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Transcript
The Visual System Periphery
Bear et al.
The peripheral specializations that\ transduce light are
extremely complex. Noteworthy are the focusing
mechanisms and the muscular system that controls
eye position. Focus is achieved by the cornea
(constant) and the lens (adaptive).
The visual field is that part of the environment that the
focusing mechanism can direct to the retina.
In front facing eyes (primates, carnivores) the 2 eyes
have overlapping visual fields and so can achieve
binocular vision.
The Retina 1 (General Background)
Bear et al.
The initial detection of light is via photoreceptors- specialized cells that can transduce a small
number of photons into an electrical signal. Light has to pass through the retinal neurons
before it reaches the photoreceptors.
The retinal circuitry leads from photoreceptors to bipolar cells to ganglion cells; ganglion cell
axons project from the retina to the brain via the optic nerve.
Two sets of interneurons, horizontal and amacrine cells, modify the transmission of visual
information from photoreceptors to ganglion cells.
It is important to remember that photoreceptors and bipolar cells do not spike- they produce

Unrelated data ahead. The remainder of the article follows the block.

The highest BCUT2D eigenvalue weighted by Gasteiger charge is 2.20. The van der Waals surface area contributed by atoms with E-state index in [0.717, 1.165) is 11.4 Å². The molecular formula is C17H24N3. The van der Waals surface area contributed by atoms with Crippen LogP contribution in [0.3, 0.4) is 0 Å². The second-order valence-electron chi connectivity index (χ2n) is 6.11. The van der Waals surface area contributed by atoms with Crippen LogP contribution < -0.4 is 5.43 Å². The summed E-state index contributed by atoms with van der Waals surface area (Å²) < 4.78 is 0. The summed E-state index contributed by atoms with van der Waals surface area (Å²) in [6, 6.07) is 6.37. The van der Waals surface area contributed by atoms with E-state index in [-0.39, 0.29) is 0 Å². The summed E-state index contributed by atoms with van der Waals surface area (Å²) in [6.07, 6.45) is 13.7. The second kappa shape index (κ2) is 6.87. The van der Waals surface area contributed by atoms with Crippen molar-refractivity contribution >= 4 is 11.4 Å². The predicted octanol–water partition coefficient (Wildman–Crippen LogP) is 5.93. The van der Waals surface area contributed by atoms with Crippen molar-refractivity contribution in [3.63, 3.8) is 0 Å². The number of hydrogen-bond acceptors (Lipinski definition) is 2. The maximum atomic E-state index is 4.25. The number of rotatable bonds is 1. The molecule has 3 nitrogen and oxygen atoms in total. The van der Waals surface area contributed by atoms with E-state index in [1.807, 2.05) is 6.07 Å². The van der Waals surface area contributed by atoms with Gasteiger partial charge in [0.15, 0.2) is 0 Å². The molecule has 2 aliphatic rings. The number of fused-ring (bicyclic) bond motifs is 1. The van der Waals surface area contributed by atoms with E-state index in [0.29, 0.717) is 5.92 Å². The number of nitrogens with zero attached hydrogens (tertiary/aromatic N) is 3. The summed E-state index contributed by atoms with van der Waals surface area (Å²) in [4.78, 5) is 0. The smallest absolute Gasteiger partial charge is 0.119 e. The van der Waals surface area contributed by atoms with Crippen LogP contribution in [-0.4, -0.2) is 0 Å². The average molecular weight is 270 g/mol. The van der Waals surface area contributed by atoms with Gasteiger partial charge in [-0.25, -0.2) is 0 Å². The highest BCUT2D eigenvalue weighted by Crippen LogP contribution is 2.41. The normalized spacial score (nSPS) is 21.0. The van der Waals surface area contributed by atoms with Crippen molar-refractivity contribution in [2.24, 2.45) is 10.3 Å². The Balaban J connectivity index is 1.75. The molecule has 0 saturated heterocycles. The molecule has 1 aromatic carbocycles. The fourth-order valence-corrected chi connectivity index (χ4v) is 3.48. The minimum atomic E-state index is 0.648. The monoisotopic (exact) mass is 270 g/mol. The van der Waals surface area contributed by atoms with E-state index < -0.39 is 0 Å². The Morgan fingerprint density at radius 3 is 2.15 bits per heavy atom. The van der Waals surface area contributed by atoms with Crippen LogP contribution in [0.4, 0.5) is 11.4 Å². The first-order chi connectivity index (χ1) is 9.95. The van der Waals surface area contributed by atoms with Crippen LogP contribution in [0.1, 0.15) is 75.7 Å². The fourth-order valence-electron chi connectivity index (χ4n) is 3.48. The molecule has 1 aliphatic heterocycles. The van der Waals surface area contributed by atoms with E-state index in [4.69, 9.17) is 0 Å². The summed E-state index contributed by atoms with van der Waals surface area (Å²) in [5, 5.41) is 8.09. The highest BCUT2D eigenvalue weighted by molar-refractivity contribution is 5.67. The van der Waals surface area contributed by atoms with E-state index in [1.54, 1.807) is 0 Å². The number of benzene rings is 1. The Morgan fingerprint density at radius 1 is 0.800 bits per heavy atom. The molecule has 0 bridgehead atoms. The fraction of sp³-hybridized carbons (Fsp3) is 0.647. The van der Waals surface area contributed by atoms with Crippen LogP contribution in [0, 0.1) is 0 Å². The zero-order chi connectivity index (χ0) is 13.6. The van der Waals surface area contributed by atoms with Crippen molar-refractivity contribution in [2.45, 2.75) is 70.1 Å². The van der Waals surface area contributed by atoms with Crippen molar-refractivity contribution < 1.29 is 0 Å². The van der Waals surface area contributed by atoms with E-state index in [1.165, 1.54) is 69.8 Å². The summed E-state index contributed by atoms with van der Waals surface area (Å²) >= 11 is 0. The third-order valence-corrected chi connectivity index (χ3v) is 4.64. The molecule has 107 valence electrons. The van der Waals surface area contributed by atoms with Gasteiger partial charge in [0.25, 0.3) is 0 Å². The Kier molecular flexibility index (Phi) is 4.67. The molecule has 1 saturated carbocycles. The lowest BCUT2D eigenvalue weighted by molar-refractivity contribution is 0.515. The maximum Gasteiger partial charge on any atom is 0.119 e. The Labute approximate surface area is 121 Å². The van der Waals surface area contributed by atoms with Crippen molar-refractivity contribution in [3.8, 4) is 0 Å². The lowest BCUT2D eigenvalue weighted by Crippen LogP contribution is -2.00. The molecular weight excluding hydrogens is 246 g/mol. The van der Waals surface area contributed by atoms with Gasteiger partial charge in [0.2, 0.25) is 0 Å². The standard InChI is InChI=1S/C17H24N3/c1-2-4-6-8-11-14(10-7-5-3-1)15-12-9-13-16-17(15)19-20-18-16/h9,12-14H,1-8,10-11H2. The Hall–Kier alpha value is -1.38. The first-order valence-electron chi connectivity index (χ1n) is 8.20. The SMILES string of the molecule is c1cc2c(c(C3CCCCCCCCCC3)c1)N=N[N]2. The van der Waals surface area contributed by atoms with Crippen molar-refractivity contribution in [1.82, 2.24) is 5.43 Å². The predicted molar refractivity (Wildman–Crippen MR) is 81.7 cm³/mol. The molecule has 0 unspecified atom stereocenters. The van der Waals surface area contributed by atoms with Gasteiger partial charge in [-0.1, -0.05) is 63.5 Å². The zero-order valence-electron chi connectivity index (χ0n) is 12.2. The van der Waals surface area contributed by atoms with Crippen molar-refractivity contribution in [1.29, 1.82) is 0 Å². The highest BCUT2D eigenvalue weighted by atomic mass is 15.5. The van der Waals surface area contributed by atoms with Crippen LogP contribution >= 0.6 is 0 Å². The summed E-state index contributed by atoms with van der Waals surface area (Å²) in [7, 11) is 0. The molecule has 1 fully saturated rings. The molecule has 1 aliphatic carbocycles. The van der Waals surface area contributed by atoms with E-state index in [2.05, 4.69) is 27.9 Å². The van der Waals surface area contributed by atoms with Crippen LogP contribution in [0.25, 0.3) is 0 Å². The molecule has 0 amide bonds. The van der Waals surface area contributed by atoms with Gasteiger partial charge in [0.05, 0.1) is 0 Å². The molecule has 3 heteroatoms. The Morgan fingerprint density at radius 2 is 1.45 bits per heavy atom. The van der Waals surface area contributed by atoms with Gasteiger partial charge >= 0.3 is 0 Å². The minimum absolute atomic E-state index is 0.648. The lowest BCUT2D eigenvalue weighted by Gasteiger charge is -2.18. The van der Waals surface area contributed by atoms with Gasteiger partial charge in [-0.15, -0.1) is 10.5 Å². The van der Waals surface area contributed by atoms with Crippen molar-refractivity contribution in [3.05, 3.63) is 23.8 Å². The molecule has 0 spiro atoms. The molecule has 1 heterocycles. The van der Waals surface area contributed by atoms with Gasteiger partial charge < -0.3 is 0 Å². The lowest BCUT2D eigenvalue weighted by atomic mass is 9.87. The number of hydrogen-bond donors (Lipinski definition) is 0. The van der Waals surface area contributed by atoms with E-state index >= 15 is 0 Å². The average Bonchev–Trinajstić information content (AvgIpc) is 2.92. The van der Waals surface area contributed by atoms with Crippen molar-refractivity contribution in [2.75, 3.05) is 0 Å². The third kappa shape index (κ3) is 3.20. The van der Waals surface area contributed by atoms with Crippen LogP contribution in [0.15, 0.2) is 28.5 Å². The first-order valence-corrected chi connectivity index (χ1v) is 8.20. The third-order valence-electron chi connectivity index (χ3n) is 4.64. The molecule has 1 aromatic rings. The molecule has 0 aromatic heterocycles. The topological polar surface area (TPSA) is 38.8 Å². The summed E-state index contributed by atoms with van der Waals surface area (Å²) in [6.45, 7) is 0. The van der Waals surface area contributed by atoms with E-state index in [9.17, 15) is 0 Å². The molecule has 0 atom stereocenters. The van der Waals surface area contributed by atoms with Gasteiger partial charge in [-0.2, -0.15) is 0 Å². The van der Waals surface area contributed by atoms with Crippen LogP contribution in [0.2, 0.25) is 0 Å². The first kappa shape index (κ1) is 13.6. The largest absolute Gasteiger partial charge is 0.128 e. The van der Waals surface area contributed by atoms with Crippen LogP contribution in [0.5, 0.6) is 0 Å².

graded potentials; ganglion cells do produce classic action potentials.
The Retina: Photoreceptors 1
Bear et al.
There are 2 types of photoreceptors: rods (all wavelengths) and cones (3 subtypes: each
sensitive to a specific range of wavelengths, for color vision). Cones are present at highest
density in the foveal region- this is the region you use for focus. In the foveal region, ganglion
cells receive input from single cones (ultra-high acuity vision) while in peripheral retina there is
extensive convergence for greater sensitivity and less acuity.
The Retina: Photoreceptors 2
Tuning curves for the 3 types of cones. Note
that, although they peak at different “colors”,
there is extensive overlap of their tuning
curves. This is a population code: the central
visual system must compare the response of
the different cones in order to produce the
perception of color. Color vision is a very
difficult area with an immense literature.
Although it is immensely important for
primates, we will not cover it in this course.
Bear et al.
Photoreceptors are depolarized (active) in
the dark and release neurotransmitter.
When the rhodopsin in the outer segment
membrane disks absorb photons, they
cause the Na+ channels to close, thus
hyperpolarizing the rods.
The Retina: Photoreceptors 3
Rhodopsin constitutively binds retinal; in its inactive
form this prevents rhodopsin from binding to a Gprotein. When light hits retinal, it converts to an active
form that causes rhodopsin to bind the G-protein. The
G-protein in turn activates a phosphodiesterase that
then removes the cyclic GMP from a sodium channel.
The removal of the bound cGMP causes the Na+
channel to close and the photoreceptor
hyperpolarizes.
Bear et al.
The Retina: Circuitry and Function 1
Photoreceptors make synaptic contacts onto two types of